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Assam in turmoil

Namrata Goswami was Research Fellow at Institute for Defence Studies and Analyses, New Delhi. Click here for detail profile.
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  • July 25, 2012

    Nearly four years after violent clashes between the indigenous Bodo community and the immigrant minority Muslim land settlers rocked Assam’s Darrang and Udalguri districts in 2008, violence has once again flared up on similar lines in Assam. In October 2008, violence over issues of land took 55 lives and injured 111 while forcing 200, 000 people to take shelter in 82 relief camps. The proximate cause of the 2008 violence was the incident of alleged violence meted out to a Bodo youth, Rakesh Swargiary, by Muslim minority youth. The news of this attack spread like wildfire amongst the Bodo community resulting in widespread violence between the two communities. The Bodo community was already on the edge after two Bodo youths were killed in Rowta, Udalguri in August 2008 after they had refused to take part in a bandh called by the All Assam Minority Students’ Union (AAMSU).

    The scene today is a repeat of the past. Violence erupted on July 20 when four Bodos were allegedly hacked to death in a Muslim dominated area in Kokrajhar district. The violence quickly spread to neighbouring Dhubri district after a bandh was called by the AAMSU in the Bodo Territorial Area districts thereafter. Consequently, 32 people have been killed so far and 100, 000 people have fled to relief camps in Kokrajhar, Chirang and Dhubri districts forcing the state government to issue a shoot at sight order to quell the violence. As in 2008, the army has been called in and has staged flag marches in Dhubri, Kokrajhar, Chirang and Bongaigaon districts. Overall, 400 villages have been targeted with arson and violence. Train services between the Northeast and the rest of India have been halted as the affected districts in Assam are the only existing land link between Assam and the other states of India.

    The cause of this violence is rising tensions between the Bodos and the immigrant Muslim communities over issues of land. In the past five years, Muslim immigrants have migrated in large numbers from Dhubri to Kokrajhar district especially its Gosaigaon sub-division. This has created enormous pressures on agriculture land, one of the vital means of livelihood for indigenous communities. The failure of the state to protect people’s land from illegal occupation is one of the primary reasons for overwhelming insecurity over land holdings. In fact, the issue of illegal Bangladeshi migration and a covert move to legalize it had been first been noticed in Mangaldoi in Darrang district in a Lok Sabha by-election in 1978 when around 45, 000 illegal migrants’ names were found on the voter’s list. The first strike against this was kick started on June 8, 1979 resulting in the massive All Assam Students’ Union (AASU) led ‘Assam Agitation’ against illegal Bangladeshi migration from 1979 to 1985. During that agitation, violence against Muslim immigrants continued, with the 1983 Nellie massacre being the worst with over 2000 Muslim migrants massacred in a single day. Districts like Kokrajhar, Dhubri, Bongaigaon, Darrang, etc, had also witnessed violence during the Assam Agitation over illegal migration.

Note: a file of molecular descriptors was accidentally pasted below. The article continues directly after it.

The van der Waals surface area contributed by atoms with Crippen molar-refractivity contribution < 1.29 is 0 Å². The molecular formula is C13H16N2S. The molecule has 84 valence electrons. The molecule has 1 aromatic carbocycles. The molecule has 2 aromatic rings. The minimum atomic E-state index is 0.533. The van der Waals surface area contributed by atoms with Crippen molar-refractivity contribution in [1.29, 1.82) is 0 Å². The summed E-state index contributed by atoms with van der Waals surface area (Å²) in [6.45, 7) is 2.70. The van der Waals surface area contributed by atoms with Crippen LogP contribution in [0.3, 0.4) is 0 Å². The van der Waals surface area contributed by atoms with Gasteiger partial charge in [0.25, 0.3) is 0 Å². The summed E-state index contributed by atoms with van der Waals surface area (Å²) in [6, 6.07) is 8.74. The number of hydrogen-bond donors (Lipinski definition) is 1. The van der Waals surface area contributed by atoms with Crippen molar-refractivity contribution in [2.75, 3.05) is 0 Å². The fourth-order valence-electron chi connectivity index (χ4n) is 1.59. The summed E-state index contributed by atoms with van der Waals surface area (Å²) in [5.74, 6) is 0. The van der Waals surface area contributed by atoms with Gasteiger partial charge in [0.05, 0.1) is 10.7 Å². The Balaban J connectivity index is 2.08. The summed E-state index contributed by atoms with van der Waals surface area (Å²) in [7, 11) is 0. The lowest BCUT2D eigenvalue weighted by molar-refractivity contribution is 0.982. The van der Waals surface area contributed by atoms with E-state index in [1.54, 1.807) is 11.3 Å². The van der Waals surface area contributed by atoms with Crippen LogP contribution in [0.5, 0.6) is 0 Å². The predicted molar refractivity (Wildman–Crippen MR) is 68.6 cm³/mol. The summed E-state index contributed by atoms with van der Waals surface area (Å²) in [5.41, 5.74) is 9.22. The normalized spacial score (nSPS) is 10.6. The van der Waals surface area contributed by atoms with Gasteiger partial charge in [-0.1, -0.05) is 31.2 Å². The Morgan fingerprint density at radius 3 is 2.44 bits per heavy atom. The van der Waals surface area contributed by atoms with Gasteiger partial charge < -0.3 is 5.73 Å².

While it is too early to blame either side of the ethnic divide for the ongoing violence in Assam, the growing fear of the indigenous Bodo community of being swamped by illegal Bangladeshi migrants has to be taken seriously. The issue is further fuelled by the existence of Bodo armed groups like the National Democratic Front of Bodoland (NDFB). Moreover, there is a general suspicion in Assam that most of the local political parties depend on the votes of these illegal migrants for their hold on power. This is a political paradox at its most extreme form as it creates the largest disincentive (or perhaps motivation) not to do anything at the most representative level in Assam on an issue that affects the society which is ironically represented in power structures by these very political parties. Hence, there is a sense of growing helplessness and cynicism amongst the local population on the credibility of local political party discourses on tackling illegal migration from Bangladesh.

    A porous border, continued illegal immigration, nexus between Bangladesh-based terror outfits and extra regional forces with local militant groups, and arms trafficking across the border creates a situation of distrust, anxiety and insecurity in volatile districts like Kokrajhar, Darrang, Dhubri, etc. But policy makers often tend to ignore the harsh realities of an ethnically volatile region and adopt an ad hoc strategy without a deeper understanding of the social and political contradictions existing on the ground. Even after 27 years of the signing of the Assam Accord, the fence along the India-Bangladesh border has not been completed. Both the Central and state governments have failed to check the flow of illegal migrants, upgrade the National Registrar of Citizens (NRC), arrest arms traffickers, and deal with armed movements. Unless the social and political impact of land loss on ethnic communities of Assam due to unabated migration from Bangladesh is checked, Assam will continue to remain vulnerable to ethnic clashes, armed violence and communal tensions in the near future.

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